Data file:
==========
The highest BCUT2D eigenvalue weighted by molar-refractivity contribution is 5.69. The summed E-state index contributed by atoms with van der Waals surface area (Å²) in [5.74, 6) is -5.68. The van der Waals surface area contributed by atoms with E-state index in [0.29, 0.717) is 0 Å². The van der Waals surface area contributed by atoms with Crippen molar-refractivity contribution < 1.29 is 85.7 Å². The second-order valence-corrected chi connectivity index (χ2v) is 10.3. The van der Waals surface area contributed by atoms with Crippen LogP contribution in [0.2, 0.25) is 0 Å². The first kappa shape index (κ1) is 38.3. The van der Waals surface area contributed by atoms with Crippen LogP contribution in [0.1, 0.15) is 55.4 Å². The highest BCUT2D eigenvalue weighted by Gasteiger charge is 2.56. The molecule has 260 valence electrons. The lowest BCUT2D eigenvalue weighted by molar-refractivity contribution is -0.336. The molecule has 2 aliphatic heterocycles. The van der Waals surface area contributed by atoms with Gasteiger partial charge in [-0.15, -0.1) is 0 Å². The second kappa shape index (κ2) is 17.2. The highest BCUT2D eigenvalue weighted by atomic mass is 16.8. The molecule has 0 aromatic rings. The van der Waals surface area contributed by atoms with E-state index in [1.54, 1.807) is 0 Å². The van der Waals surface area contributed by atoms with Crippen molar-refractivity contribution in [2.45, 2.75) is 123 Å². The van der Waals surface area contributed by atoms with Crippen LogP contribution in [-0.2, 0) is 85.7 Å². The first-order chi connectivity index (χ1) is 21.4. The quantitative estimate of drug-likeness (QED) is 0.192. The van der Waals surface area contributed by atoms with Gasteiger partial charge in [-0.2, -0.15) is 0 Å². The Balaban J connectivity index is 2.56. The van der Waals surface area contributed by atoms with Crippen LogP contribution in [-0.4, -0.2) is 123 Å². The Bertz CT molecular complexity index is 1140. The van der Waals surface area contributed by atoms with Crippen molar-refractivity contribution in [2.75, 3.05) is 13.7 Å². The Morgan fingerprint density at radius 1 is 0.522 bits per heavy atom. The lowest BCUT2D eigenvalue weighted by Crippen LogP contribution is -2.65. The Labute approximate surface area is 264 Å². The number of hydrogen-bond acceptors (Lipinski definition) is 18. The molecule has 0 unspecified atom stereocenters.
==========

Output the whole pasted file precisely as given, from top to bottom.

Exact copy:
The highest BCUT2D eigenvalue weighted by molar-refractivity contribution is 5.69. The summed E-state index contributed by atoms with van der Waals surface area (Å²) in [5.74, 6) is -5.68. The van der Waals surface area contributed by atoms with E-state index in [0.29, 0.717) is 0 Å². The van der Waals surface area contributed by atoms with Crippen molar-refractivity contribution < 1.29 is 85.7 Å². The second-order valence-corrected chi connectivity index (χ2v) is 10.3. The van der Waals surface area contributed by atoms with Crippen LogP contribution in [0.2, 0.25) is 0 Å². The first kappa shape index (κ1) is 38.3. The van der Waals surface area contributed by atoms with Crippen LogP contribution in [0.1, 0.15) is 55.4 Å². The highest BCUT2D eigenvalue weighted by Gasteiger charge is 2.56. The molecule has 260 valence electrons. The lowest BCUT2D eigenvalue weighted by molar-refractivity contribution is -0.336. The molecule has 2 aliphatic heterocycles. The van der Waals surface area contributed by atoms with Gasteiger partial charge in [-0.15, -0.1) is 0 Å². The second kappa shape index (κ2) is 17.2. The highest BCUT2D eigenvalue weighted by atomic mass is 16.8. The molecule has 0 aromatic rings. The van der Waals surface area contributed by atoms with E-state index in [1.54, 1.807) is 0 Å². The van der Waals surface area contributed by atoms with Crippen molar-refractivity contribution in [2.45, 2.75) is 123 Å². The van der Waals surface area contributed by atoms with Crippen LogP contribution in [-0.2, 0) is 85.7 Å². The first-order chi connectivity index (χ1) is 21.4. The quantitative estimate of drug-likeness (QED) is 0.192. The van der Waals surface area contributed by atoms with Gasteiger partial charge in [-0.2, -0.15) is 0 Å². The Balaban J connectivity index is 2.56. The van der Waals surface area contributed by atoms with Crippen LogP contribution in [-0.4, -0.2) is 123 Å². The Bertz CT molecular complexity index is 1140. The van der Waals surface area contributed by atoms with Crippen molar-refractivity contribution in [2.75, 3.05) is 13.7 Å². The Morgan fingerprint density at radius 1 is 0.522 bits per heavy atom. The lowest BCUT2D eigenvalue weighted by Crippen LogP contribution is -2.65. The Labute approximate surface area is 264 Å². The number of hydrogen-bond acceptors (Lipinski definition) is 18. The molecule has 0 unspecified atom stereocenters.